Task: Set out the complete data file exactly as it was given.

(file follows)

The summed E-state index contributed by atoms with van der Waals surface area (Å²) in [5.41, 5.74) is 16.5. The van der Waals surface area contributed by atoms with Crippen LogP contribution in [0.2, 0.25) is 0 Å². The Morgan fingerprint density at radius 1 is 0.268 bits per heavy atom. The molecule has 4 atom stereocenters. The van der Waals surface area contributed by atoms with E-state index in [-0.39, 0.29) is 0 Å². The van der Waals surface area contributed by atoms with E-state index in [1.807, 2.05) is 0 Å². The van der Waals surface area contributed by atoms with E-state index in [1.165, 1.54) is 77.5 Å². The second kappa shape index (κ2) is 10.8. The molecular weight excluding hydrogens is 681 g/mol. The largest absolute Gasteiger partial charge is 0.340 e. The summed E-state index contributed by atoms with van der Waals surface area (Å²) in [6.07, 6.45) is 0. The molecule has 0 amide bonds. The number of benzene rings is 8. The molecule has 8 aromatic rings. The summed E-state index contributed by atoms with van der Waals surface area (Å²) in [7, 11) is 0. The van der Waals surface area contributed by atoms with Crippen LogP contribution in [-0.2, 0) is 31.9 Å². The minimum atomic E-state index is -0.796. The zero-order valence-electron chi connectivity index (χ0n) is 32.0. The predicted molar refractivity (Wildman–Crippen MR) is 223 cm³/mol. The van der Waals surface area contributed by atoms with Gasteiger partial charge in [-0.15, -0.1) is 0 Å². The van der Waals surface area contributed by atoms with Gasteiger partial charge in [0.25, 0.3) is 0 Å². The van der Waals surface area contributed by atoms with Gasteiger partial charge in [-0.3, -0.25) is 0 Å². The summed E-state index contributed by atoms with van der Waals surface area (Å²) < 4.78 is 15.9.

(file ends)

The summed E-state index contributed by atoms with van der Waals surface area (Å²) in [5.41, 5.74) is 16.5. The van der Waals surface area contributed by atoms with Crippen LogP contribution in [0.2, 0.25) is 0 Å². The Morgan fingerprint density at radius 1 is 0.268 bits per heavy atom. The molecule has 4 atom stereocenters. The van der Waals surface area contributed by atoms with E-state index in [-0.39, 0.29) is 0 Å². The van der Waals surface area contributed by atoms with E-state index in [1.807, 2.05) is 0 Å². The van der Waals surface area contributed by atoms with E-state index in [1.165, 1.54) is 77.5 Å². The second kappa shape index (κ2) is 10.8. The molecular weight excluding hydrogens is 681 g/mol. The largest absolute Gasteiger partial charge is 0.340 e. The summed E-state index contributed by atoms with van der Waals surface area (Å²) in [6.07, 6.45) is 0. The molecule has 0 amide bonds. The number of benzene rings is 8. The molecule has 8 aromatic rings. The summed E-state index contributed by atoms with van der Waals surface area (Å²) in [7, 11) is 0. The van der Waals surface area contributed by atoms with Crippen LogP contribution in [-0.2, 0) is 31.9 Å². The minimum atomic E-state index is -0.796. The zero-order valence-electron chi connectivity index (χ0n) is 32.0. The predicted molar refractivity (Wildman–Crippen MR) is 223 cm³/mol. The van der Waals surface area contributed by atoms with Gasteiger partial charge in [-0.15, -0.1) is 0 Å². The van der Waals surface area contributed by atoms with Gasteiger partial charge in [0.25, 0.3) is 0 Å². The van der Waals surface area contributed by atoms with Gasteiger partial charge in [-0.3, -0.25) is 0 Å². The summed E-state index contributed by atoms with van der Waals surface area (Å²) < 4.78 is 15.9.